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I (Swedish citizen) was to board a flight to Vietnam but got stopped and they said I couldn't board due to my passport expiring in 5 months and that I need at least 6 months. My visit was for 15 days so I was under the visa exemption rule and had no visa.

Now, I checked the Vietnamese embassy in Sweden and on their site it says that there are new visa exemption rules that say you only need 3 months validity of passport. It even says this:

Due to the fact that this visa exemption rule is relatively new, the traveler may experience difficulties boarding on some airlines other than Vietnam Airlines who will require a Vietnam entry visa be presented before boarding a flight to Vietnam. The Vietnam authority has informed all major airlines of the new rules and hope that the problems will soon disappear, however if the traveler encounter such problem, please be patient and explain the new rule to the airliner's staffs.

The embassy in Sweden also said that we were good to go when we called them before our flight to see if we needed a Visa. I tried showing the airline this but they refused to read it and gave me a printed paper of the rules from Timatic-3.

What is the best course of action now? Is the airline correct with their rules or are they outdated? If they are outdated, can I complain somehow and get compensation and new flight booked ? I have been unable to reach their staff today anymore because they are closed.

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Check-in staff go by Timatic, which is based on information provided to IATA by local immigration authorities. They won't change their mind even if you call an embassy in front of them.

Unfortunately there is a misunderstanding on your part: it is not the 3-month passport validity requirement in and of itself that was new, but the 15-day visa exemption altogether. This, however, has been around for a good while now and is definitely stated in Timatic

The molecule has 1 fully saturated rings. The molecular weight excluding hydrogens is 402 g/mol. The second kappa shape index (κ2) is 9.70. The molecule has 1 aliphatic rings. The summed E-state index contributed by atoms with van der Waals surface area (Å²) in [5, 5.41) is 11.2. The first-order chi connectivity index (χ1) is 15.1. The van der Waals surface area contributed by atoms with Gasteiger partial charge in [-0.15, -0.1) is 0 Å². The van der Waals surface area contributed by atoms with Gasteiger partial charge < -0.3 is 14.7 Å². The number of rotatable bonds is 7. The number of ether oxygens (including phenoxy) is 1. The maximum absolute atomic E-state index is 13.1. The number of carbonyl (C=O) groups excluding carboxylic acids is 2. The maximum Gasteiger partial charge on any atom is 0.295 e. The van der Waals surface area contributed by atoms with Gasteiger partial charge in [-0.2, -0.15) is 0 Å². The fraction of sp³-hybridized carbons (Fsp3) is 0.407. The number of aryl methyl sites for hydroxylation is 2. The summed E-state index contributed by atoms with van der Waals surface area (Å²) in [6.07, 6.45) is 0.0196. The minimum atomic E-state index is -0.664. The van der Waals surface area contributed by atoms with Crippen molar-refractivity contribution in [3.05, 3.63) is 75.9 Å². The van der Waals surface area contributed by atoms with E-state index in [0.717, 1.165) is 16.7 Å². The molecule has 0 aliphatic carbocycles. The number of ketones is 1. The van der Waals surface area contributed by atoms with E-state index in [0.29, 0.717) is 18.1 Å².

Regarding document validity, however, Timatic states:

Passports and other documents accepted for entry must be valid for a minimum of 6 months from the arrival date.

In other words, the embassy website was outdated, which they often are, which is why I personally advise people, with a few exceptions, to never trust embassy info over Timatic.

Unfortunately, your chances of getting compensation are slim, because you did not comply with the requirements.

The truly annoying part is that the check-in staff is required to ensure you comply with the requirements, but not to inform you of what the requirements are. Instead, they say "we don't know, not our responsibility, ask the embassy", not giving a damn about the fact that the embassies' info may be (and often is) outdated.

On the day of travel, as if by magic, suddenly they know exactly whether to let you board.

Like I said, they go by Timatic, which is why I always recommend travellers to familiarise themselves with it. Although it's only supposed to be for professionals, I can't count the amount of times me being familiar with it has saved the day (most recently when boarding a Zurich-Kiev flight - they didn't want to let me board with my national ID card, but when I insisted that I can transit at Kiev and asked them to check Timatic, I got onboard)

Off-topic: the best way to get familiar with Timatic is through this interface. You can enter IATA:s two-letter country code or three-letter code of an airport in that country (the latter being a breeze to look up on Wikipedia) "Passport, Visa and Health" searches are to find out the rules in a country for a given nationality and itinerary, and "Country information" searches are to get a generalised overview of a given country's rules (remember to select the correct section, and optionally subsection).

Once you've got used to it, try experimenting with altering the URL (country codes, subsections etc.). The ideal thing would be learning to "master" the URL, making it simpler to better understand how the rules are "modelled" in various countries. You'll end up with a great traveller tool that, for the most part, can safely be relied on. Because remember, whatever you see in there yourself, that's what check-in clerks will see as well

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